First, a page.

A Brazilian city of 45,000 has launched a major coronavirus vaccination drive. Health experts hope herd immunity could be achieved by May.
Which cities will come to mind when we think about the coronavirus pandemic in a few years' time? Wuhan certainly, the Chinese city where everything likely began. Maybe Bergamo, New York, Guayaquil and Manaus — four cities hard hit by the outbreak. But what places will be remembered for containing COVID-19?
That honor could go to Serrana, a small Brazilian town about 300 kilometers (185 miles) north of Sao Paulo. Despite being home to one of the country's largest sugar cane mills, Serrana is not a household name even in Brazil. But that could soon change.
City officials started vaccinating the population of Serrena with Coronavac, a Chinese-made vaccine, last week. The step could mean a major leap forward in research into the pathogen.
Two out of three Serrana residents, equivalent to 30,000 adults, have been invited to take part in the voluntary mass vaccination program. If everything goes to plan and all these individuals get a jab, researchers will soon able be to study whether the virus has been wiped out in the city — or if it manages to survive.
The ambitious project was initiated by Mayor Leonardo Capitelli. The energetic 38-year-old, known to locals simply as Leo, recently won November's mayoral elections by a razor-thin margin of 600 votes.
Capitelli, born in Serrana and a father of two, has been keen to reassure his supporters they picked the right person to handle the pandemic. He's tirelessly drumming up support for the vaccination drive — dubbed Project S — in the media and online.
"As a representative of the people, I am very and incredibly proud to be part of this historic project, and to help the people of Serrana get protective vaccinations," Capitelli told DW. "This makes us a pioneer, serving science and helping increase global life expectancy."
A map on Capitelli's desk shows the city divided into color-coded zones, showing who will be vaccinated when. People in the green sector received their jabs from last Wednesday to Sunday. Now it's time for people in the yellow sector to get the shots, followed by the grey and blue sectors. Once people in every region have received their first jab, a second-round will begin.
The mass inoculation will take two months to complete. Capitelli said residents are eager to be involved: "They're excited and have great expectations that they'll not only get immunized but also help protect their families."
Serrana was selected because it was one of the country's major coronavirus hotspots, said Ricardo Palacios, director of clinical research at Sao Paulo's highly respected Butantan Institute and one of the lead researchers behind the town's inoculation drive. At some point, 5% of the population contracted the virus after a major outbreak at a nursing home.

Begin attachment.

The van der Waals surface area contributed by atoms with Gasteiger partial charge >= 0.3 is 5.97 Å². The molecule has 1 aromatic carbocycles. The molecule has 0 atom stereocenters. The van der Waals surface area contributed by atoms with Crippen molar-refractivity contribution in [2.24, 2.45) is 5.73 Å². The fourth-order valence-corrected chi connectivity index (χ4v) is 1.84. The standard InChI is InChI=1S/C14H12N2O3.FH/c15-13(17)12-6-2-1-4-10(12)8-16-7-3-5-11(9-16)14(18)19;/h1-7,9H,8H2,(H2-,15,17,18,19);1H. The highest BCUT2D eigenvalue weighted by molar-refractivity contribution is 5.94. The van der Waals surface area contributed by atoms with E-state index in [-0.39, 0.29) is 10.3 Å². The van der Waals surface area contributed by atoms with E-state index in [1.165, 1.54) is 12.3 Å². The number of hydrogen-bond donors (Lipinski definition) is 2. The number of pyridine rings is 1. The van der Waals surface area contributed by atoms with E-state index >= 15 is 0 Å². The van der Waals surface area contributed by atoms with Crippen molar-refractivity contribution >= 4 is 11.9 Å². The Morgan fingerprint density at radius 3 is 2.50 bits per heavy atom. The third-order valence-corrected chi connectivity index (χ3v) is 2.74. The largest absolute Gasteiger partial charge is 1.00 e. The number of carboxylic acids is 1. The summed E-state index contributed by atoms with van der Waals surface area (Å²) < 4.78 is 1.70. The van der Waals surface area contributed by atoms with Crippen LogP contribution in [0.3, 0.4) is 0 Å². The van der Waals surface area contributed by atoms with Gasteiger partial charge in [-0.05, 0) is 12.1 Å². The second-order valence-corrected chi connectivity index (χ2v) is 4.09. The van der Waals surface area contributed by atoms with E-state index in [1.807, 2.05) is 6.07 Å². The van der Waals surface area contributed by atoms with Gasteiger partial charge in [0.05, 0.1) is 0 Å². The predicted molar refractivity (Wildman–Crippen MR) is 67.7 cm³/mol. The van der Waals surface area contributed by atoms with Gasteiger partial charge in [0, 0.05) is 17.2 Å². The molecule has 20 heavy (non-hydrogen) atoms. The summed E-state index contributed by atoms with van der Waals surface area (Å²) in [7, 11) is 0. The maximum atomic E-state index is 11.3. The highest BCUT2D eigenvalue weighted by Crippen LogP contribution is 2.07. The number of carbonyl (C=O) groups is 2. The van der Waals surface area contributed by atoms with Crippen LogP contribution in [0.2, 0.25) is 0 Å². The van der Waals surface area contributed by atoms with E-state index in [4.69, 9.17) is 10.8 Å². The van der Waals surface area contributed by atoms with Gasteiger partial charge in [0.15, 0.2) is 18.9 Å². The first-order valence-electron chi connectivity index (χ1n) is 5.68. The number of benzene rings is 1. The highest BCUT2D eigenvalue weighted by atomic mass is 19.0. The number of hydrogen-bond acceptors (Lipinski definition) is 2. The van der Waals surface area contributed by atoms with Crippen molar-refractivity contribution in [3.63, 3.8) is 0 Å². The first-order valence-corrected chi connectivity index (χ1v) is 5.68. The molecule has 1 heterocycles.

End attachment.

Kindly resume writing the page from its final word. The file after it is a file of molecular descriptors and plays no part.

In addition, Palacios said, Serrana "has an easy to handle size, local authorities provided unquestioning support, and locals were supportive."
Despite a president who has notoriously downplayed the pandemic and compared COVID-19 to a mild cold, Palacios said Brazilian researchers are working just as hard as their international peers because it's "our obligation." But, he admitted, "Of course we would welcome more support from the government."
Brazil has been hit hard by the pandemic with over 10 million infections and nearly 250,000 deaths to COVID-19, according to data from Johns Hopkins University. In terms of COVID deaths, it is second only to the United States. The country is third in infections behind the US and India.
With the world watching, Marco Borges, head of Serrana's public hospital, said he is optimistic that the inoculation drive will yield insightful findings in three months' time.
"The project will run one year, but we will have the main findings in 12 to 13 weeks," he said. "Then we will be able to know how the vaccine affects virus transmission, and whether it reduces severe cases of COVID-19 and mortality."
For now, the town is busily vaccinating residents. The only people excluded from the scheme are minors, pregnant women, breastfeeding mothers and individuals who recently had a fever.
Borges said he can't wait for the program to be completed by May: "Then all cities will know how herd immunity works. Currently, nobody does."